KIEV, Ukraine -- Opposition leaders emerged from four hours of talks with Ukraine's president late Monday offering little comment to reporters or their supporters amid almost no sign of progress in negotiations.
Justice Minister Olena Lukash said the two sides had reached a "conceptual agreement" on a measure granting amnesty to detained protesters. She said parliament would vote on the bill Tuesday, the UNIAN news agency reported.
However, President Viktor Yanukovich reportedly imposed as conditions that all government buildings recently seized by the protesters be surrendered and roads and squares occupied by protesters be cleared of barricades and tents. “Otherwise the committed violations of law will not be amnestied,” Lukash said.
It was not immediately clear whether protesters who have occupied areas of Kiev for two months would accept those conditions.
Ukraine has been racked by anti-government protests since November, when Yanukovich turned down a trade accord that would have linked his country more closely to Western Europe and instead negotiated agreements with Russia, the country's onetime ruler.
The parliament also intends to cancel the controversial laws adopted this month that curbed freedom of assembly and speech, said Lukash, who was part of the negotiating team. Those laws, seen by the opposition as undemocratic, had become a point of contention in protests in recent days that have left four people dead and hundreds of both demonstrators and security officers injured.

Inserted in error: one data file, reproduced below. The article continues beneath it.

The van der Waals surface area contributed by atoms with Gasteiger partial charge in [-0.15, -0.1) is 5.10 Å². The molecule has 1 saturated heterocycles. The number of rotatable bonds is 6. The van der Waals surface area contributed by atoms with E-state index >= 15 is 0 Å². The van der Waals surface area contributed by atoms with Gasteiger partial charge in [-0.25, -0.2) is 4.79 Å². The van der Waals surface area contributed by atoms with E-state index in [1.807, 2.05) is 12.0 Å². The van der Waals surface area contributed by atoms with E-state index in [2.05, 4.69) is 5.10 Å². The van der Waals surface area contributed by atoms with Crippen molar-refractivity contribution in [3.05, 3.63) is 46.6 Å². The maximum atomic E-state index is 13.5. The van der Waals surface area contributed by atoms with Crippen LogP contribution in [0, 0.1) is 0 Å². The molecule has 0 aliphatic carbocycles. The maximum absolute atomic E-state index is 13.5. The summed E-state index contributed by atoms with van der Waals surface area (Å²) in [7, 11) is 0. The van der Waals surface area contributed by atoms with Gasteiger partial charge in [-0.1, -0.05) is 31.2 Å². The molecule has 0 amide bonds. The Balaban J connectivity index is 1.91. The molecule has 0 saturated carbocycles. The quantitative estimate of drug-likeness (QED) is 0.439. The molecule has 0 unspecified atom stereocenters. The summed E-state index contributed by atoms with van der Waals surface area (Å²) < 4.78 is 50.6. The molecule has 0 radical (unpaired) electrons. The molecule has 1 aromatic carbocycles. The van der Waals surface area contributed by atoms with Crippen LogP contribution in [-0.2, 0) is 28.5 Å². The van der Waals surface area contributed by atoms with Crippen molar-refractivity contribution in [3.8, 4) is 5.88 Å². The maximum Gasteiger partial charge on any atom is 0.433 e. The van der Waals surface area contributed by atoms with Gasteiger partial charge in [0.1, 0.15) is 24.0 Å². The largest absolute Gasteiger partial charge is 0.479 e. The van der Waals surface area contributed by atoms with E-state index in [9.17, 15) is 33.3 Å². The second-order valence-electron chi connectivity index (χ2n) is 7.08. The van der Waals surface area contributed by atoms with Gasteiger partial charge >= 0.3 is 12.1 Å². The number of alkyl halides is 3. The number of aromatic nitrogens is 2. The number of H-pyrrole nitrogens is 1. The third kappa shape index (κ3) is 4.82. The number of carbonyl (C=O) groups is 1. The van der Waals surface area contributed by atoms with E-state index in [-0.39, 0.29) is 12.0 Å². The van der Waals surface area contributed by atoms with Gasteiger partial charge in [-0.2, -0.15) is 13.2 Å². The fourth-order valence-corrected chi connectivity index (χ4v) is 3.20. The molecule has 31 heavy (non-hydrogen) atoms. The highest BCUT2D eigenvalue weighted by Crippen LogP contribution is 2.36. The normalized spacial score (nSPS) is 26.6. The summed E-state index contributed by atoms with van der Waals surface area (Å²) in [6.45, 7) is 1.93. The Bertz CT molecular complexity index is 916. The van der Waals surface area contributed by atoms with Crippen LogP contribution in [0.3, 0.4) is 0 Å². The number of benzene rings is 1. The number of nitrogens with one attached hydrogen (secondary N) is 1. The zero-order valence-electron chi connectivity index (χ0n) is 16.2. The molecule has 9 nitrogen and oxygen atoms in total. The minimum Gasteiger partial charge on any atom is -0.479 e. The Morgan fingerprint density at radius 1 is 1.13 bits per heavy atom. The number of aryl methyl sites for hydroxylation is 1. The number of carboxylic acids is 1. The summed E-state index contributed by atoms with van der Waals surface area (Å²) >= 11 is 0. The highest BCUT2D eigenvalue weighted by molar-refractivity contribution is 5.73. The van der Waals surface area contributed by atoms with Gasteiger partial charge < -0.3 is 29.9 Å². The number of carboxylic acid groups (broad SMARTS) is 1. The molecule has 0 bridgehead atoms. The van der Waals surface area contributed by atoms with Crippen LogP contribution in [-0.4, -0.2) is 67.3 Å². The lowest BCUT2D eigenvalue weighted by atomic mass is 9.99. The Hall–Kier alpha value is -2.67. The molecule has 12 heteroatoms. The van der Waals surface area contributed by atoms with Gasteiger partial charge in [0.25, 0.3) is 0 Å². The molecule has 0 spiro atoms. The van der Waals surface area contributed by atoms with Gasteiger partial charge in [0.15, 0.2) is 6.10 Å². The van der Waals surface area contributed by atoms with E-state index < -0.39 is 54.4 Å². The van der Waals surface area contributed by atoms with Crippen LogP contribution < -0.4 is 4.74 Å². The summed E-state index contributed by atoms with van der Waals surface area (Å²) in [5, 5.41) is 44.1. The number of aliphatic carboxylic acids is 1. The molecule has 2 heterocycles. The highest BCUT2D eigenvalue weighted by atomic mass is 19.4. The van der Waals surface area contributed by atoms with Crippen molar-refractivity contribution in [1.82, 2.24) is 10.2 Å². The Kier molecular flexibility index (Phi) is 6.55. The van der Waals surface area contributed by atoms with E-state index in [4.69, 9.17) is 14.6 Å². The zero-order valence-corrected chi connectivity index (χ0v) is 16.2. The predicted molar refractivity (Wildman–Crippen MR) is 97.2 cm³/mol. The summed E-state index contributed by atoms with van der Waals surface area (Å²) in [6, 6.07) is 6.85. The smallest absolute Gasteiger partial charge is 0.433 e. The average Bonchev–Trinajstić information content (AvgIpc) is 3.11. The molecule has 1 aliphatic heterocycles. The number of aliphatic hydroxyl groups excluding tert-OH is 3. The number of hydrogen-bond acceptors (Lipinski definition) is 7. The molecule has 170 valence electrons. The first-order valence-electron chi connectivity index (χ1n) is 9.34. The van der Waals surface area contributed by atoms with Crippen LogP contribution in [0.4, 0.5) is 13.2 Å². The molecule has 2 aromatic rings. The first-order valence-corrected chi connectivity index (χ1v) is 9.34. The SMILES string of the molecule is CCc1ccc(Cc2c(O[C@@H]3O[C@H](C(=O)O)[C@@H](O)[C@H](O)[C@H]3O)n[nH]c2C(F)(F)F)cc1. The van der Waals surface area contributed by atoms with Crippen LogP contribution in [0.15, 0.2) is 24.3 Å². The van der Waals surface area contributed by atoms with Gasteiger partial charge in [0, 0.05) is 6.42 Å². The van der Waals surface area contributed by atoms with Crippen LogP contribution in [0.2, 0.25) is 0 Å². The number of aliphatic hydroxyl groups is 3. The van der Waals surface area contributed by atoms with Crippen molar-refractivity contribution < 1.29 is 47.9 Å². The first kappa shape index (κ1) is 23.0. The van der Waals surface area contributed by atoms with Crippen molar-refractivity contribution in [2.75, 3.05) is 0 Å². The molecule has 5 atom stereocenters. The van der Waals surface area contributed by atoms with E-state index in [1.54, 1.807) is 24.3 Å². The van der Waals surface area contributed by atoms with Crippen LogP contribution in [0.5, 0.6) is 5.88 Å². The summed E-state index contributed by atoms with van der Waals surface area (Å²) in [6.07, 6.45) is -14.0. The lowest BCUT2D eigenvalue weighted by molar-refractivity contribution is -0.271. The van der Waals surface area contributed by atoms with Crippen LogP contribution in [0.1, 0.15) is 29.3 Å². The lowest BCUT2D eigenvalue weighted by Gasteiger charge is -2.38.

The negotiations will be continued on other issues, Lukash said, though she did not address the question of early presidential and parliamentary elections sought by demonstrators. She also noted that opposition leader Arseny Yatsenyuk had rejected the premier's job offered to him Saturday by the president on condition that protests end.
Another opposition leader, Vitali Klitschko, emerged from the meeting only to say that he refused to discuss Yanukovich's offer for him to become vice premier in charge of humanitarian issues and expressed hope that Yanukovich would not introduce a state of emergency.
The talks crowned a day full of speculations that Yanukovich was ready to call a state of emergency in the country -- rumors denied by government officials.Copyright © 2014, Los Angeles Times